Knowledge and attitudes of undergraduate medical students with regard to medical research at a South African university
Background. The early introduction of medical students to medical research-related courses is one of the innovative solutions devised by medical schools to address the dearth of physician-scientists.
Objective. To describe the knowledge and attitudes of medical students towards medical research at a medical school where research and measurement skills are taught from the first year of study.
Methods. A validated, pretested self-administered questionnaire was employed in a cross-sectional study to collect data from 228 third- and fourth-year medical students at Sefako Makgatho Health Sciences University (SMU), Pretoria, South Africa in April 2017. Knowledge of medical research was assessed with a 15-item questionnaire, and attitude towards research was measured with a 10-item scale. The data were analysed with Epi Info (Centers for Disease Control and Prevention, USA) and findings are presented as means, percentages, proportions and tables. The χ2 test was used to assess association among the variables, with p<0.05 considered significant.
Results. The mean age of the 228 participants was 22.7 (standard deviation 2.55) years, with ages ranging between 19 and 36 years; 66.2% were female. Although only a few (22%) had prior research experience and less than half (36%) were confident to interpret medical research, the mean score on research knowledge was 73% and a positive attitude towards research was demonstrated. Statistical significance was found between having previous research experience and ability to interpret medical research (χ2=12.8; p=0.01), and between age and having previous research experience (χ2=35.7; p=0.01).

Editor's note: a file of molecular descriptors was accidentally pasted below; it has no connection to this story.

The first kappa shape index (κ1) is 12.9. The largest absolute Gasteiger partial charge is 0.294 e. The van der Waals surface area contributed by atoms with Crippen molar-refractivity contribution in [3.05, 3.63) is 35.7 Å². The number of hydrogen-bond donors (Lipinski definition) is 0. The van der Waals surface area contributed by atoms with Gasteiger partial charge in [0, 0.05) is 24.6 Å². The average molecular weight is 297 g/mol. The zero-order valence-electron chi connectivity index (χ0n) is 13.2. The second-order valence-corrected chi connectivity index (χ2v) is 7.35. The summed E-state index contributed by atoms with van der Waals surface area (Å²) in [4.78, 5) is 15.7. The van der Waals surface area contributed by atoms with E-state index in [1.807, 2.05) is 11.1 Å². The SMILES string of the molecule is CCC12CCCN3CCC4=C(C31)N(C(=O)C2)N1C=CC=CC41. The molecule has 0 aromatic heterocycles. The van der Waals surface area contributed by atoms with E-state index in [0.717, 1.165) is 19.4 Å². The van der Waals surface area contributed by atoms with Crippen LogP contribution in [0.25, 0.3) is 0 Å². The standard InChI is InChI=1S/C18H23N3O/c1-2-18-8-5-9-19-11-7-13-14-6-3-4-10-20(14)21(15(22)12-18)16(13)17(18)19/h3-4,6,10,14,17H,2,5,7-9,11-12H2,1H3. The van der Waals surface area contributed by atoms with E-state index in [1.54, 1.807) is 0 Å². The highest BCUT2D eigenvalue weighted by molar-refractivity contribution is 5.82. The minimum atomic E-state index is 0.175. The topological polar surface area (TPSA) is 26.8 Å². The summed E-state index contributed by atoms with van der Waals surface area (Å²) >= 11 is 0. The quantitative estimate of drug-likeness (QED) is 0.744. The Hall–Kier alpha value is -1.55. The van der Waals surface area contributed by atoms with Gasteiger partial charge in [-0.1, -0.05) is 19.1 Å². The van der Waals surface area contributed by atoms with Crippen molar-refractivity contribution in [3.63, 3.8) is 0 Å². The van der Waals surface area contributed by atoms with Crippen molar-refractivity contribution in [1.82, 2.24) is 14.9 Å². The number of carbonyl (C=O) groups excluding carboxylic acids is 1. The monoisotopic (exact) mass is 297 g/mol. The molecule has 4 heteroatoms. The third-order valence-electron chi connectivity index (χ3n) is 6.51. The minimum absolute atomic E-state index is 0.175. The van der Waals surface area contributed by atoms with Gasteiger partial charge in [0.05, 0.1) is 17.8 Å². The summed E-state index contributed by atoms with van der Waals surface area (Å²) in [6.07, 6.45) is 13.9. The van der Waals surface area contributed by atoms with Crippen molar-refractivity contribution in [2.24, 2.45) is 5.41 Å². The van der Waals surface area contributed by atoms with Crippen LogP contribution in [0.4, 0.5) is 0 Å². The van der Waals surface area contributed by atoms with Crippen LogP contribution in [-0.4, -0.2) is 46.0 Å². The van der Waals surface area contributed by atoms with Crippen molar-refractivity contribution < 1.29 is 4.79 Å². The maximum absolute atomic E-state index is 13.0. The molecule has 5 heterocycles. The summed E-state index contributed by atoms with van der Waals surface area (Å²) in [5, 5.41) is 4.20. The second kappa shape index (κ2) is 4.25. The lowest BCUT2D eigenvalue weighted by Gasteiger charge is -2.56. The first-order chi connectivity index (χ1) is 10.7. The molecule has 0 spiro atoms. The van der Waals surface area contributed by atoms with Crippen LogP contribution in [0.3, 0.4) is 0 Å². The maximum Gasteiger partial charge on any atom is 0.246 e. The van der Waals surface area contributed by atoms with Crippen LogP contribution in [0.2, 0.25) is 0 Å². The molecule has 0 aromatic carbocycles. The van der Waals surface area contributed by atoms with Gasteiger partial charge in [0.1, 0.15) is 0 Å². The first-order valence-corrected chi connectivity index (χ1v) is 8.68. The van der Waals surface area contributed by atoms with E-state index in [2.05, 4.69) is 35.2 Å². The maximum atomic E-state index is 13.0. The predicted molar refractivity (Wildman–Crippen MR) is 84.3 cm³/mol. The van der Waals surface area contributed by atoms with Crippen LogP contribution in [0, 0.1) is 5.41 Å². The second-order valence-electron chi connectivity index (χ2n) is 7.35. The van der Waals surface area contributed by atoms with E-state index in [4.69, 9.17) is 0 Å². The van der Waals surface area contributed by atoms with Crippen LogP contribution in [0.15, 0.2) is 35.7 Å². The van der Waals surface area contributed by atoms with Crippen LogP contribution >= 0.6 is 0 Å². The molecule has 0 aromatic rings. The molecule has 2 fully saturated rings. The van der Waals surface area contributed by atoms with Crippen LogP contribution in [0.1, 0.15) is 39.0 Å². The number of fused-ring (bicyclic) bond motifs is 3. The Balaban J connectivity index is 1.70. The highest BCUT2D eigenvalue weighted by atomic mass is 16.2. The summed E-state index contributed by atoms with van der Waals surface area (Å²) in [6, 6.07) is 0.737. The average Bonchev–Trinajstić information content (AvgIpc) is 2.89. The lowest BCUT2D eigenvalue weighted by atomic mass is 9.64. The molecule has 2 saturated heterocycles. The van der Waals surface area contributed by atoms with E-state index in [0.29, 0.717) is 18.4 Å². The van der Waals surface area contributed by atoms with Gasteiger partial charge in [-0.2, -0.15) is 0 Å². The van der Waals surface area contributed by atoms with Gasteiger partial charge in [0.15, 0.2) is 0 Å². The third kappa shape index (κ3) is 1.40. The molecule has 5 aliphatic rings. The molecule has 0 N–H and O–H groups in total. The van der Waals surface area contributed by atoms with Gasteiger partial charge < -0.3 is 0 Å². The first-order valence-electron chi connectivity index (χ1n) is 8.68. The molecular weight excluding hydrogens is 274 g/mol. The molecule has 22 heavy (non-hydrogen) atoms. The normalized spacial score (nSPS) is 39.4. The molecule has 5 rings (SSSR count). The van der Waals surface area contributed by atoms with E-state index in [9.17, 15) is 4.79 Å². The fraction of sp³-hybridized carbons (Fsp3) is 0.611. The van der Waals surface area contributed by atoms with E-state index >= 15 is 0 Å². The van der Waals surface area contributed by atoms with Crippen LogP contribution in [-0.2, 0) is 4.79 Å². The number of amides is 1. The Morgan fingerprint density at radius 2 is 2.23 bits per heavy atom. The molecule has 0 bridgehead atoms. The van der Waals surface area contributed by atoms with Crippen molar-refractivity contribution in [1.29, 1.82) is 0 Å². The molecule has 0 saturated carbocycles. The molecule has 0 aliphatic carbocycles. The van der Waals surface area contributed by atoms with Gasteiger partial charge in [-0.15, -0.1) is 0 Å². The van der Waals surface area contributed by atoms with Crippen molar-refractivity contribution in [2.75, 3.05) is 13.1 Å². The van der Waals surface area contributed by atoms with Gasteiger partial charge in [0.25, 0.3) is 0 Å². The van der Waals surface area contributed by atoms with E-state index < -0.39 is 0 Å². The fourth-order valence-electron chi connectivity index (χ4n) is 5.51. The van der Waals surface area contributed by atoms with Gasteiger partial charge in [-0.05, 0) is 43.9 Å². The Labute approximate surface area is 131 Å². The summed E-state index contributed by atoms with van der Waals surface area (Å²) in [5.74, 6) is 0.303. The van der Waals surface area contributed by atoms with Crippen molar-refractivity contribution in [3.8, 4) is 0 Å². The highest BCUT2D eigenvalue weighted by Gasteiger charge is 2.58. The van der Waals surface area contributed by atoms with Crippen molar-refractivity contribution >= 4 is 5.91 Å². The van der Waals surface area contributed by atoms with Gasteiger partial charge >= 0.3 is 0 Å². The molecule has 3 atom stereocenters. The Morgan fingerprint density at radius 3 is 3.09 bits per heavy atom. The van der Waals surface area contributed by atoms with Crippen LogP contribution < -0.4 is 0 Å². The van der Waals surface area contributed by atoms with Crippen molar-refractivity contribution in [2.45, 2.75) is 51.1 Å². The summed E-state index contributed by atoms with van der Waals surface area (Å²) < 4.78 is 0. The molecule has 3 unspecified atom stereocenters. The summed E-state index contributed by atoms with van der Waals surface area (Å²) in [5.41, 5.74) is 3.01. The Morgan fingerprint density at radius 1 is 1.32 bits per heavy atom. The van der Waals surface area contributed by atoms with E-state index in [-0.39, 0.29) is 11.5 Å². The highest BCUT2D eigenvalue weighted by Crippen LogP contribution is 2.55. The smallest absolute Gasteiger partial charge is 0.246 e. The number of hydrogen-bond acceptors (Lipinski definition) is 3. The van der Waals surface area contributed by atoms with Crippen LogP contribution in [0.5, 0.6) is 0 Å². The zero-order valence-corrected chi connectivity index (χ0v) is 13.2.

Conclusion. The findings revealed a good knowledge and positive attitude to medical research among the students. All these outcomes are the result of early exposure to medical research. More research-based courses are recommended for medical students, without overloading the medical curriculum.
A O Adefolalu, Practice of Medicine Unit, School of Medicine, Sefako Makgatho Health Sciences University, Pretoria, South Africa
N J Mogosetsi, Practice of Medicine Unit, School of Medicine, Sefako Makgatho Health Sciences University, Pretoria, South Africa
N M Mnguni, Practice of Medicine Unit, School of Medicine, Sefako Makgatho Health Sciences University, Pretoria, South Africa
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Date published: 2018-12-06
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